Holborn

Making reinsurance sexi-er

This privately held reinsurance company dates back almost 100 years. Their success is a strong testament to their reputation within the industry, but as the firm approached its Centennial, they decided they needed to update their brand. I started with a logo refresh, including a new brand standards manual, created a whole new suite of collateral materials and a new B2B advertising campaign.

Capabilities

Design

Branding

 

A new brand

A complete rebrand begins with a new identity. Holborn’s strong reputation in the industry made them hesitant to stray too far from their old mark, but they did agree they needed a new icon to liven up their simple sans-serif font.

Round One: Initial Concepts

I explored several different ideas that spoke to a few of the strong characteristics of Hoborn’s personality:

  1. Growth: Over their 100-year history, Holborn had solid, continued growth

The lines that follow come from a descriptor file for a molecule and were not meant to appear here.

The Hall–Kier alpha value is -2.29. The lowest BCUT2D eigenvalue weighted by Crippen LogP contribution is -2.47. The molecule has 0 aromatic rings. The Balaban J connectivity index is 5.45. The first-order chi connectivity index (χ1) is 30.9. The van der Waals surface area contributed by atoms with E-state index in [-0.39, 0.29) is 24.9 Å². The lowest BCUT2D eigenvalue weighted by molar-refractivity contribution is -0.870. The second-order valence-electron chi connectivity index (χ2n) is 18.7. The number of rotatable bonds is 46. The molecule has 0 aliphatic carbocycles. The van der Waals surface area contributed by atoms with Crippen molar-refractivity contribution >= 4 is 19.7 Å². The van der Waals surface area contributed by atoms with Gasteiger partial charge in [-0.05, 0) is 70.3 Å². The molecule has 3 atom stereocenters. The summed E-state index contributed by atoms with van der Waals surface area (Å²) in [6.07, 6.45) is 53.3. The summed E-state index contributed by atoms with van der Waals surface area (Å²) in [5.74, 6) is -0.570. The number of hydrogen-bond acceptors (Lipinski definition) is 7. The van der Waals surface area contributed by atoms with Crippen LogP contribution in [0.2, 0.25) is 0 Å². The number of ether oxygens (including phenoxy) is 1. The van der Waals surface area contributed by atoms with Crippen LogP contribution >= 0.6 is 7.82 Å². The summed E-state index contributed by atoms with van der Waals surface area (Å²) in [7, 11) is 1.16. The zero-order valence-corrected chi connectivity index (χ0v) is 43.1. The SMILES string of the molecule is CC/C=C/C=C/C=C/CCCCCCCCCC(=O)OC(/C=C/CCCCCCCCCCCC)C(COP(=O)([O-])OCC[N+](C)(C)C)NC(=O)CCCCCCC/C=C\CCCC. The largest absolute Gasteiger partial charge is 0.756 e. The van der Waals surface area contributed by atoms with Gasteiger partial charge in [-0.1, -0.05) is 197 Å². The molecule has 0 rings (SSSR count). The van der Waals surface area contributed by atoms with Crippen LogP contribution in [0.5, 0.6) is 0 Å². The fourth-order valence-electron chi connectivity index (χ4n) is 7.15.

2. Individualized Attention: They custom tailor their products per client
  3. Teamwork: the company is 100% employee owned, so everyone has a stake in the outcome.

Round Two

The client ultimately felt that the Teamwork theme spoke best to what they wanted to convey about their company, and in reality it encompassed the important aspects of the other two themes. With that, they narrowed down the chosen concepts to three they felt worked the best.

Color exploration

Once the client landed on a final choice, I explored different color options that would help them appear to be a more contemporary company. Ultimately, however, the client felt they should keep the red from their current logo, so I built a new palette around that.

Building the brand standards

After an exhaustive exploratory, the client felt they needed fonts that looked contemporary, but were still fairly conservative. With over 400 employees all responsible for producing different materials, they also needed fonts that would play nicely with everyone’s operating systems. A tall order. Google fonts ended up having exactly what we needed.

Next came the collateral pieces

A brand new logo means you also need brand new office stationery as well as a revamp of your brochures, newsletters and other marketing materials.

The advertising campaign

Holborn felt the themes we explored in the logo development phase would work really well to build an advertising campaign around, so we created ads that spoke to the different aspects of their company that would appeal to their clients: other insurance agencies.

Credits